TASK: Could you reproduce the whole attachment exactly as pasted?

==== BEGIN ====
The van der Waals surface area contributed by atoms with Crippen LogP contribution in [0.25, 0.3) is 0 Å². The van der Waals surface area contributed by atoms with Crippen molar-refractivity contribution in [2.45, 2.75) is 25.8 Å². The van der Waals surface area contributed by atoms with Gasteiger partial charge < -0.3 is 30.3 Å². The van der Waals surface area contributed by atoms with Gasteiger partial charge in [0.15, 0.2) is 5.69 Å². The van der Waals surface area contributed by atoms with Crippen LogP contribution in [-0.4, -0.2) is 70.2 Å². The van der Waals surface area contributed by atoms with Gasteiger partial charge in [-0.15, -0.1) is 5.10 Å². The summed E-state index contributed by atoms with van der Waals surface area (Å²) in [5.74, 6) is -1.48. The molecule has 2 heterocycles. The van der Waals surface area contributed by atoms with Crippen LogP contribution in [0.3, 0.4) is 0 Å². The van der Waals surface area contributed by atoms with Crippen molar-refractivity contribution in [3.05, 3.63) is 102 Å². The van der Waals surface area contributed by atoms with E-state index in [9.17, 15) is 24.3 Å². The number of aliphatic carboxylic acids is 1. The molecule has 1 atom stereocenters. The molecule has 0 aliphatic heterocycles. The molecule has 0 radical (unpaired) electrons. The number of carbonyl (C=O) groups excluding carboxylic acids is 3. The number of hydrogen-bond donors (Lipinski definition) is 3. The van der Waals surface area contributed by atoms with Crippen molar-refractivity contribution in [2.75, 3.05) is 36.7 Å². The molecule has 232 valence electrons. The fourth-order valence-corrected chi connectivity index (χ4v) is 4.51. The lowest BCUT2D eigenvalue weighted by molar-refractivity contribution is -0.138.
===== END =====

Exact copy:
The van der Waals surface area contributed by atoms with Crippen LogP contribution in [0.25, 0.3) is 0 Å². The van der Waals surface area contributed by atoms with Crippen molar-refractivity contribution in [2.45, 2.75) is 25.8 Å². The van der Waals surface area contributed by atoms with Gasteiger partial charge < -0.3 is 30.3 Å². The van der Waals surface area contributed by atoms with Gasteiger partial charge in [0.15, 0.2) is 5.69 Å². The van der Waals surface area contributed by atoms with Crippen LogP contribution in [-0.4, -0.2) is 70.2 Å². The van der Waals surface area contributed by atoms with Gasteiger partial charge in [-0.15, -0.1) is 5.10 Å². The summed E-state index contributed by atoms with van der Waals surface area (Å²) in [5.74, 6) is -1.48. The molecule has 2 heterocycles. The van der Waals surface area contributed by atoms with Crippen LogP contribution in [0.3, 0.4) is 0 Å². The van der Waals surface area contributed by atoms with Crippen molar-refractivity contribution in [3.05, 3.63) is 102 Å². The van der Waals surface area contributed by atoms with E-state index in [9.17, 15) is 24.3 Å². The number of aliphatic carboxylic acids is 1. The molecule has 1 atom stereocenters. The molecule has 0 aliphatic heterocycles. The molecule has 0 radical (unpaired) electrons. The number of carbonyl (C=O) groups excluding carboxylic acids is 3. The number of hydrogen-bond donors (Lipinski definition) is 3. The van der Waals surface area contributed by atoms with Crippen molar-refractivity contribution in [2.75, 3.05) is 36.7 Å². The molecule has 232 valence electrons. The fourth-order valence-corrected chi connectivity index (χ4v) is 4.51. The lowest BCUT2D eigenvalue weighted by molar-refractivity contribution is -0.138.